Sniffing out bacteria

TitleSniffing out bacteria: Microbial analysis reveals Neisseria canis present in the nasal passage of a dog

Name– Lauryn Harrod

Description– This paper provides results and research pertaining to the isolation and characterization of Neisseria canis from a dog nasal passage.



Lauryn Harrod-“Mircobial Friends”

For my art project, I was inspired by my two nieces, Eesa and Jojo, to attempt to make a children’s book. The title of my piece, “Microbial Friends’, was intended to emphasize that not all microbes are harmful, as most children are taught. The book itself is made from pieces of cardboard and paper on which I drew the microbes. Unfortunately, it did not turn out even close to the way that I had envisioned, but it still conveys information about microbiology. Each structure of the cell is made from a different material to make it an interactive “touch and feel’ book and to integrate the functions of these structures. Furthermore, I made painfully cheesy rhymes to help myself remember the corresponding functions (it’s difficult to read the writing in the pictures so I included them below). I chose not to include a comprehensive list of functions, however, I tried to include some major ones. For example, the pili are responsible for twitching motility. In contrast, flagella allow the cell to exhibit a tumble and run method of movement and fimbriae can assist with adhesion. The glycocalyx can also be important in adhesion and can prevent dehydration. Lastly, endospores contain and protect genetic information from the cell, which is released when conditions are favorable. I also made the microbes different shapes to help me review cell morphology. For example, the green microbe is coccobacillus, the red is coccus, the blue is irregular and the purple and grey are bacillus.


Feel the sticky fimbriae, numerous and short. They are important for adhesion, and can make a biofilm fort!

Feel the glycocalyx, shiny and silky smooth. It prevents dehydration, and acts similar to glue!

Feel the twisty flagella, extra long and thin. They help the cell move, as it tumbles and runs again!

Feel the pokey pili, long and sticking out. They use twitching motility, to help the cell on its route!

Feel the bumpy endospore, round and in a heap. It protects the information, when the cell goes to sleep!

Painting with Microbes: Lauryn Harrod F03

Lauryn Harrod

Section: F03

Considering my aspirations of achieving an animal-based career, I decided to make a paw print for my microbial art. My intention was to create the basic shape of a dog paw by using darkly colored bacterial colonies. I used the same design for all my art pieces and compared the use of various bacterial species and agar plates.

On my TSA plate, a non-differential medium, I applied Chromobacterium violaceum in order to achieve a black/dark purple color for the paw. The picture of the TSA plate that I included below, was taken one day after inoculation. At this point, the colonies could be somewhat distinguished, which gave a rough texture that simulated the effect of an actual paw print. For my EMB plate, I used Escherichia coli, a Gram-negative bacterium, since this agar selects against Gram-positives. Three days after I had inoculated my plate, I took the picture attached below. Due to the fact that Escherichia coli ferments lactose and produces acid, the pH on the EMB plate was altered and resulted in black colonies with an aesthetic green sheen.

Microbes in the News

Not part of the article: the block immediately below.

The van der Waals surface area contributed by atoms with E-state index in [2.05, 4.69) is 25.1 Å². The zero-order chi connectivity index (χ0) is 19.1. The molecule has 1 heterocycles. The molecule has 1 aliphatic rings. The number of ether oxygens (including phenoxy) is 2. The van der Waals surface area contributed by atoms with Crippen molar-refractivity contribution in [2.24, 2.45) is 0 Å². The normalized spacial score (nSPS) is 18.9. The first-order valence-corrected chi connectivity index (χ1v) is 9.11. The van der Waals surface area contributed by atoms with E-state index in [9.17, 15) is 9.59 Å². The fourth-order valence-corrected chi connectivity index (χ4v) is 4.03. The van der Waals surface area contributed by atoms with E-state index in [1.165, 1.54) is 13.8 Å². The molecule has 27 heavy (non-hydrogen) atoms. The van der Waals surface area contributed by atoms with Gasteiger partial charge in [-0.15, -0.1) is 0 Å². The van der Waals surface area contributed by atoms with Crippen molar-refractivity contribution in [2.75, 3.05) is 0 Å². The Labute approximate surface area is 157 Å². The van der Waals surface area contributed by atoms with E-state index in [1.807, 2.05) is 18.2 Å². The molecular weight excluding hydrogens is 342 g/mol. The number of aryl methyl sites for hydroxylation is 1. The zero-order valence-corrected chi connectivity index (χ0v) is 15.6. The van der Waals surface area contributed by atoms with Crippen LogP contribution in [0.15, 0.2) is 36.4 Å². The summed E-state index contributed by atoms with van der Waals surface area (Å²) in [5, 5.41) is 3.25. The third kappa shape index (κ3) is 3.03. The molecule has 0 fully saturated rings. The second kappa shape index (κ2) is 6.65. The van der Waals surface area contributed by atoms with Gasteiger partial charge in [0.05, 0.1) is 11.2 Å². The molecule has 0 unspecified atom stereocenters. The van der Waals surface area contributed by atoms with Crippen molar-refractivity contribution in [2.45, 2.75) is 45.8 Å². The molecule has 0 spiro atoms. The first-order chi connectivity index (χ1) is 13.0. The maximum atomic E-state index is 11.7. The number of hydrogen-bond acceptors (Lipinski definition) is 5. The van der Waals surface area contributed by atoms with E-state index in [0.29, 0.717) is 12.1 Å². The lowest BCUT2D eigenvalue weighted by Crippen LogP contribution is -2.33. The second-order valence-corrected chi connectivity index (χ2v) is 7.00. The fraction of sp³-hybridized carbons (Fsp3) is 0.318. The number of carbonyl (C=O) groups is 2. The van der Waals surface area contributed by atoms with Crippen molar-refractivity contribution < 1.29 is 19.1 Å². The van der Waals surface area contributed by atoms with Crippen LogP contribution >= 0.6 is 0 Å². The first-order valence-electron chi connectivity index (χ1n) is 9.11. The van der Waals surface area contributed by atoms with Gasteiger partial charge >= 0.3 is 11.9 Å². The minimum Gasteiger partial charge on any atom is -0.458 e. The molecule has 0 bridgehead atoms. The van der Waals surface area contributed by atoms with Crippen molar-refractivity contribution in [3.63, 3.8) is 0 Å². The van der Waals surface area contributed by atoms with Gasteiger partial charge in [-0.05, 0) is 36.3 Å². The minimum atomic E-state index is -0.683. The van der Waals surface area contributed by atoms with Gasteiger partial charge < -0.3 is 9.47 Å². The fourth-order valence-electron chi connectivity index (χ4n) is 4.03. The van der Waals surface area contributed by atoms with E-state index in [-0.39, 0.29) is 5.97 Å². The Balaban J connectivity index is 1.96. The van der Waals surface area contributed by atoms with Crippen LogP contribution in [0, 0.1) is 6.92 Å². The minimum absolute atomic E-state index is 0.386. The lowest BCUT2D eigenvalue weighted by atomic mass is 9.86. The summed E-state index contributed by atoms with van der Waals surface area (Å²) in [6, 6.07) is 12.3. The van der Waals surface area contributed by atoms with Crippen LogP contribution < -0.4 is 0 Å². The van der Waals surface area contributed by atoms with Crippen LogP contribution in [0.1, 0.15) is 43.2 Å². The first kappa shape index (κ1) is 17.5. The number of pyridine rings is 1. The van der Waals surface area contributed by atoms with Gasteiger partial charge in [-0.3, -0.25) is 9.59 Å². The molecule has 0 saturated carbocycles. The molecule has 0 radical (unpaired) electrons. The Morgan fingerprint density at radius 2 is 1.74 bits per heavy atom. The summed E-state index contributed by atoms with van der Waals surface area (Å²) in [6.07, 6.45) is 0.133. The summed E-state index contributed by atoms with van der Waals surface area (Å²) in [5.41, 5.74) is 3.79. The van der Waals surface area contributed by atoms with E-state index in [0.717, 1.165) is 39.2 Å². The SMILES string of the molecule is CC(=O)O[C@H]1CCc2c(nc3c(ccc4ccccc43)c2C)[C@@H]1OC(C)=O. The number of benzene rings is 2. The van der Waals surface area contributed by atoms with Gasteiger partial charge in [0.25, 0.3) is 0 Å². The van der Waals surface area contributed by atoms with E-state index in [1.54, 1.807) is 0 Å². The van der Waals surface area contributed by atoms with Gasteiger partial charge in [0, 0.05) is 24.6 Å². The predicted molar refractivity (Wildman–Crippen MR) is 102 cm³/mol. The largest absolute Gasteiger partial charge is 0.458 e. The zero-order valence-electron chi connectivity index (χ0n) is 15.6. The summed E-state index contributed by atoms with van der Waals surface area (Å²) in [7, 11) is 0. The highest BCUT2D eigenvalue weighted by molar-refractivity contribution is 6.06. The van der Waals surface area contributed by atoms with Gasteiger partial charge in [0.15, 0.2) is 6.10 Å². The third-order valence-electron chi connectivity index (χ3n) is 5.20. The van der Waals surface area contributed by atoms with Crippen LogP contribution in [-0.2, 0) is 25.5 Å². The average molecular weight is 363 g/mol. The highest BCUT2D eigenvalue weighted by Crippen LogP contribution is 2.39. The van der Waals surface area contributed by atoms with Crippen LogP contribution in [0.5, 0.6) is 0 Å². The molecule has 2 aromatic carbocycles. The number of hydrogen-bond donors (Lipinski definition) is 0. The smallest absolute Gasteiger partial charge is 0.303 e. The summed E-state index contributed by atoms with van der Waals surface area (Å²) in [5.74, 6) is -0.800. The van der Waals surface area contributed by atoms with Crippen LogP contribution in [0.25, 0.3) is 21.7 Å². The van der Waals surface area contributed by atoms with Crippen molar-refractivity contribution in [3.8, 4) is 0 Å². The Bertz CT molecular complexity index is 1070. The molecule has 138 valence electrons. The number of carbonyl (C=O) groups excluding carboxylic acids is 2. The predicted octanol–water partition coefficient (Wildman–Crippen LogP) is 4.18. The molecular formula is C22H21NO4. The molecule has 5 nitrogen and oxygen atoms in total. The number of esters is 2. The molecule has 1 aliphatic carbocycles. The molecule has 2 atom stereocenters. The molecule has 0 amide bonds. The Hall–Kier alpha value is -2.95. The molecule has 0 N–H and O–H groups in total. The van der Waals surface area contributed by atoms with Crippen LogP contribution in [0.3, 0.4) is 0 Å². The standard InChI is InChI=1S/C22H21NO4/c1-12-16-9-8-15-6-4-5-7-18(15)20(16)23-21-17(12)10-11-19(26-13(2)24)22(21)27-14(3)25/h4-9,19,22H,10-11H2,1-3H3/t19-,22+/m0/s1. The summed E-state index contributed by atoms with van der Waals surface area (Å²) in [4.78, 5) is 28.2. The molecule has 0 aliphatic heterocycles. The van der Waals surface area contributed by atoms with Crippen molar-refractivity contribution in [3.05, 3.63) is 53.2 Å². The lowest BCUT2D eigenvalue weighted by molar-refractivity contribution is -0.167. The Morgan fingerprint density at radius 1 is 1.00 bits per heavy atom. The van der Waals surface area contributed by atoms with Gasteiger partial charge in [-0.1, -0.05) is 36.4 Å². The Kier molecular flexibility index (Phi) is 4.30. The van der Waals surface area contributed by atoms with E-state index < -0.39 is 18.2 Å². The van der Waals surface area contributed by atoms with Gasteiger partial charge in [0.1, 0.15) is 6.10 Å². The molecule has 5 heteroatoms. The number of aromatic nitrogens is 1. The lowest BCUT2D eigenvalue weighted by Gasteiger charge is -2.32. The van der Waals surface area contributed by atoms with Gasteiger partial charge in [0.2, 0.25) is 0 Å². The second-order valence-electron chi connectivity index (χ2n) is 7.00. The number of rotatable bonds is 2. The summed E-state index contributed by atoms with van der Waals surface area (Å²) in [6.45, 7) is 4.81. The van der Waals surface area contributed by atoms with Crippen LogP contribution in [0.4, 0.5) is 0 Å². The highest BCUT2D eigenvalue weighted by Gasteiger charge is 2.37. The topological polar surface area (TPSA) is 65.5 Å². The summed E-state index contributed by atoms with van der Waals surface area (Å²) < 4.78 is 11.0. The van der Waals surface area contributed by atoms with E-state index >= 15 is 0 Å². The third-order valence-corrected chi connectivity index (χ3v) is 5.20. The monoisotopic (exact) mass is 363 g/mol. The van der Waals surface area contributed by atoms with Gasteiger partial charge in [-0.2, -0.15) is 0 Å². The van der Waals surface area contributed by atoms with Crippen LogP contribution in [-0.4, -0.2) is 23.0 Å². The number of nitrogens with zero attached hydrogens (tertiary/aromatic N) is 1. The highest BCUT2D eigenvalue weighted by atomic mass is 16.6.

Article Link:\

Title: New technique could put electricity-producing bacteria to work

Date: January 25, 2019

Source: Forbes

Author: Jeff Kart

Summary: This article explores research conducted on microbes that can produce electricity. Scientists are hoping to harness the power of these organisms and apply it to tasks such as purifying sewage water. Using dielectrophoresis, the microbes can be categorized in respect to their electrochemical activity so that researchers can select ones that will be most efficient in completing the designated function.

Connections: In class we discussed various characteristics that microbes possess to effectively live in their environment. One of these methods was using electron acceptors other than oxygen, which is especially beneficial in anoxic conditions where oxygen is not readily available. During lecture, we learned about Geobacter, a microbe that pumps its electrons to metals, specifically iron. Researchers in the article mention Geobacter, reporting that it is found in anaerobic conditions and is “the first reported and the most effective electricity producer’. In class we also explored a few applications of electricity-producing microbes,N such as powering batteries in deep sea studies.

Critical Analysis: Although we briefly covered electrogenic microbes in class, I was interested further in their applications. This article provided some compelling supplementary information to what we previously covered in lecture. For me, the most intriguing parts of the reading were the technique they used to assess electrochemical activity as well as potential uses for electrogenic microbes. Although harnessing the power of these bacteria might be a large feat, it seems worthwhile to pursue. Considering that the article seemed consistent with basic knowledge of the chemistry pertaining to electrons and the information taught in lecture, I would argue that it was scientifically sound and would be a reasonable way to convey science to the public. Furthermore, I appreciated that the author asserted that microbes do not have solely negative implications, despite public perception. However, I think it would have been beneficial if the author went into more detail on how this research could be applied to the examples he gave, such as purifying sewage water.

Question: Does the MIT technique used to categorize bacteria by electrochemical activity have other potential uses in terms of microbial studies? Furthermore, could microbes have different applications based on their varying electrochemical activity levels?

Microbes in the News

Article Link:

Title: Germs in your gut are talking to your brain. Scientists want to know what they’re saying.

Date: January 28, 2019

Source: The New York Times

Author: Carl Zimmer

Summary: In this article, Carl Zimmer describes how scientists have begun considering the role of microbes in behavior and their connection to the brain. Recent evidence suggests that the microbiome could have connections to mental health conditions. Several experiments have been conducted to study this hypothesis. For example, a study conducted by Dr. Mauro Costa-Mattioli found that some mice that showed autism symptoms lacked a specific microbe. In other studies, the presence of microbes was associated with various brain related conditions.

Connections: As we covered in the history portion of class, our understanding of microbiology has increased over time and we have acquired an increasing amount of technology, which is monumental in our study of microbes. Although microbiologists in previous centuries have made fundamental contributions to our current knowledge, we are continually better equipped to make observations on the functions and effects of microbes. This article highlights this reality, as the author discusses how recently the hypotheses and research discussed have begun to be accepted. In class we have also discussed the prevalence of microbes and how we have barely scratched the surface on understanding all there is to know about them.